Small businesses fear revenue falls and digital transformation challenge
despite Covid-19 recovery
New Grant Thornton Ireland research shows half of Irish businesses face drop in revenue this year.
The Grant Thornton Irish Business Voice Programme report identifies inefficient business processes
and access to a skilled workforce as key challenges to growth.
18th October: Irish businesses across the country have reported a continued decline in revenue, with
process inefficiencies and access to talent posing the biggest challenges to their post-Covid recovery.
The concerns were revealed in the inaugural Grant Thornton Irish Business Voice Programme survey
of local business, carried out in partnership with local Chambers of Commerce across Ireland,
Some 51% of businesses surveyed for the Irish Business Voice Programme revealed they expect their
revenue will decrease this year, with 40% of those expecting revenue to decrease by 20% or more.
The fall-off in revenue comes in spite of an extension to Government supports such as the Wage
Subsidy Scheme and a better-than-expected rebound forecasted in the wider economy in the second
half of the year.
In addition to the expected drop-off in revenue, a number of areas of key concern were identified in
the analysis of the survey responses gathered across June and July this year. Business process
inefficiencies, access to a skilled workforce, and the implementation of sustainable development
goals were all cited as significant issues.
Technology & Digital Transformation
More than three-quarters (76%) of survey respondents indicated business process inefficiencies
were a concern. These range from Brexit regulatory changes; challenges of business automation; and
streamlining new technologies required to support remote working.
The responses to the Irish Business Voice Programme echo similar figures gathered in research
carried out on mid-size Irish businesses for Grant Thornton Ireland’s International Business Report
(IBR) in the first half of 2021. The IBR data found 48% of mid-size Irish businesses planned to invest
in technology over the coming 12 months, while 38% also said they would invest in automation and
digital ways to do business as a priority.
Speaking on the findings of the Grant Thornton Irish Business Voice Programme, Aengus Burns,
Partner in Financial Services Advisory at Grant Thornton Ireland said, “It is becoming more and
more clear that the impact of Covid-19 will be felt long into the future. Different business sectors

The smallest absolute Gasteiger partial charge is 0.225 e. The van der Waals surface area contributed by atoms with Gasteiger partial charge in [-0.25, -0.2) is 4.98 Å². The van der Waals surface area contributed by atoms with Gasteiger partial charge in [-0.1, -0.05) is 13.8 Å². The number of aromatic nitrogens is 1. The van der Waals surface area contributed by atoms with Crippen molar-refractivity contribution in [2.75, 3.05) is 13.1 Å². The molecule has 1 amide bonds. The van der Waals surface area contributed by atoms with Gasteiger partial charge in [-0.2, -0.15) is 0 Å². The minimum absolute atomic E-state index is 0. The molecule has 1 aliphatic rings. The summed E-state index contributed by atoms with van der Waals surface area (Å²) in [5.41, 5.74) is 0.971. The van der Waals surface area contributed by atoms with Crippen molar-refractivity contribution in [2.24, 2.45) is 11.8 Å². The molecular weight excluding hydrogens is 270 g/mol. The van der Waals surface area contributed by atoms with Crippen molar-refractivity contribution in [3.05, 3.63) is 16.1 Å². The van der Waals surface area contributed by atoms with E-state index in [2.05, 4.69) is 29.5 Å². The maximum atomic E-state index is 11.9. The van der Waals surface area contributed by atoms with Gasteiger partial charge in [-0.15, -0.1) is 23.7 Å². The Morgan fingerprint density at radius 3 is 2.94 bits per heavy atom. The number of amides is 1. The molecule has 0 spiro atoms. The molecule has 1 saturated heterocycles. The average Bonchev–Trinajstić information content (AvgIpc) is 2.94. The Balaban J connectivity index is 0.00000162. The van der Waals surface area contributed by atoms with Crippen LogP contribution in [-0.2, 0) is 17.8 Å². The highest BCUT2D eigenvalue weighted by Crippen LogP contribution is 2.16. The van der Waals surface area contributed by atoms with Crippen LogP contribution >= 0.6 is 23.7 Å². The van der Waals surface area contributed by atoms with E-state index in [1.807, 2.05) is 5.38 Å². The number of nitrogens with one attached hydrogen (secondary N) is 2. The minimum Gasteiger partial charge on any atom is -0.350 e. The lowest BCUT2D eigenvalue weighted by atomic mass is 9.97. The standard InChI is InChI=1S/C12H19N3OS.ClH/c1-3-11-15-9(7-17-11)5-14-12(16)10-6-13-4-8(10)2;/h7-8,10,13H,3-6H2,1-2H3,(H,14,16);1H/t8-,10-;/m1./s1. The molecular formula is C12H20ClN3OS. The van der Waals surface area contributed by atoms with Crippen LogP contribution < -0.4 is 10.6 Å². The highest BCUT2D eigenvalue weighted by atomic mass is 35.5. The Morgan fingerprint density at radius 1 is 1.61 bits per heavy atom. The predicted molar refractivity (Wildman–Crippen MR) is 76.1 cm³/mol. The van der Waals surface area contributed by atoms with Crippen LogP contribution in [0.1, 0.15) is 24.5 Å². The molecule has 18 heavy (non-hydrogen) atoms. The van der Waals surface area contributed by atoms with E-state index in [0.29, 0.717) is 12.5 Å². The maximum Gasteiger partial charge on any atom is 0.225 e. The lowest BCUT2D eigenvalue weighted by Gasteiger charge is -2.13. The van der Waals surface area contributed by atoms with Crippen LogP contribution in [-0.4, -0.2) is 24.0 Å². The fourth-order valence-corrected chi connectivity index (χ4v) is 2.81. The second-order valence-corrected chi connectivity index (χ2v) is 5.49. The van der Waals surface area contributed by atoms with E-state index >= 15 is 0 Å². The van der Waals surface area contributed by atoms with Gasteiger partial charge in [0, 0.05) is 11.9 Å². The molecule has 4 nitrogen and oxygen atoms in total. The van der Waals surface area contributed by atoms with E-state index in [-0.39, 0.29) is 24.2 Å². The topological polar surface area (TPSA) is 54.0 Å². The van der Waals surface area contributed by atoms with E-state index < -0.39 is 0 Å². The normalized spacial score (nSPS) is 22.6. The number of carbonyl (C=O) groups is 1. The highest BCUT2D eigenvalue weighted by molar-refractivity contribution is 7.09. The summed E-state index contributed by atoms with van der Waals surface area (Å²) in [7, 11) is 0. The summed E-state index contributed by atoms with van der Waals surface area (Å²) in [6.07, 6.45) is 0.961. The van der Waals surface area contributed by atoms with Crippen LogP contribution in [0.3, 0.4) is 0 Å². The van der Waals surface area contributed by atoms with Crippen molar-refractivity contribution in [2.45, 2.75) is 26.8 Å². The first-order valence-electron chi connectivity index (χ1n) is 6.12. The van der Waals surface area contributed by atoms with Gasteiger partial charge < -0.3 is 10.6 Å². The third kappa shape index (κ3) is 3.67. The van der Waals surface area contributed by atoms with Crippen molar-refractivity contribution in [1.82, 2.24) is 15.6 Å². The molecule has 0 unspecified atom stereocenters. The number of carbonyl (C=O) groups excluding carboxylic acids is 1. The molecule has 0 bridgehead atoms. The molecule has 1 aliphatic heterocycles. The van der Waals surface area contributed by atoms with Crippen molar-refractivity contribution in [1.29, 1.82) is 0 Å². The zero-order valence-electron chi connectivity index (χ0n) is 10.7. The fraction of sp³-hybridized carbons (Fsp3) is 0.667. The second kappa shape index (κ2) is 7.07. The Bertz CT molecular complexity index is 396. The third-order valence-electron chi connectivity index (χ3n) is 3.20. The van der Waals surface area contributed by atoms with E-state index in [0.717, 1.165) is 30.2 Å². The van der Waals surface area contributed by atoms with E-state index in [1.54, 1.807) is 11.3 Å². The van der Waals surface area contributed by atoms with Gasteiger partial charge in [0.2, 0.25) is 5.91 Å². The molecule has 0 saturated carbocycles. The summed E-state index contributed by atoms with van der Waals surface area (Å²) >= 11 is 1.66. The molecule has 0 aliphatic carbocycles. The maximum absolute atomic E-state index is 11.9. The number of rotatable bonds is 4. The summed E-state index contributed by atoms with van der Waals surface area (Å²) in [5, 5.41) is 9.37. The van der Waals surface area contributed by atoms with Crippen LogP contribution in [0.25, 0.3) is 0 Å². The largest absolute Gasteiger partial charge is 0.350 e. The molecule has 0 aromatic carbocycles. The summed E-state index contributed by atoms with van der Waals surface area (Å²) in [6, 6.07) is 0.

have experienced varied pressures during the Covid-19 Pandemic.
“Technology and digital transformation are rightly being identified as central to the sustained growth
of businesses across Ireland.”
“Talent attraction features a significant hurdle to growth in the Grant Thornton Ireland Business
Voice Programme. With new technology, and the now widespread hybrid working model, new
opportunities to attract skilled workers can also be realised.”
Access to Skilled Workforce
Almost three-quarters (74%) of businesses had some level of concern about accessing a skilled
workforce, while of those 25% indicated a serious concern on the issue. With the continued drop in
unemployment month-on-month in the third quarter of this year, analysis shows businesses will
need to be flexible on how they recruit talent, and strategically manage their internal employee
communications and future of work practices.
Furthermore, implementing and managing sustainable development goals was cited as a challenge
by 70% of respondents, recognising the drive for sustainability being felt across all industries.
On a more positive note, more than half of businesses said they had no concerns about tax
compliance and regulatory requirements in the Business Voice Programme survey; 50% also said
they had no concerns about supply chain complexity despite widespread delays in supply chains over
the past 12 months.
Following on from the Irish Business Voice Programme, Grant Thornton Ireland will host a number of
events for small businesses in partnership with Chambers of Commerce across the country in the
For more information and to access the full Grant Thornton Irish Business Voice Programme report,
please visit here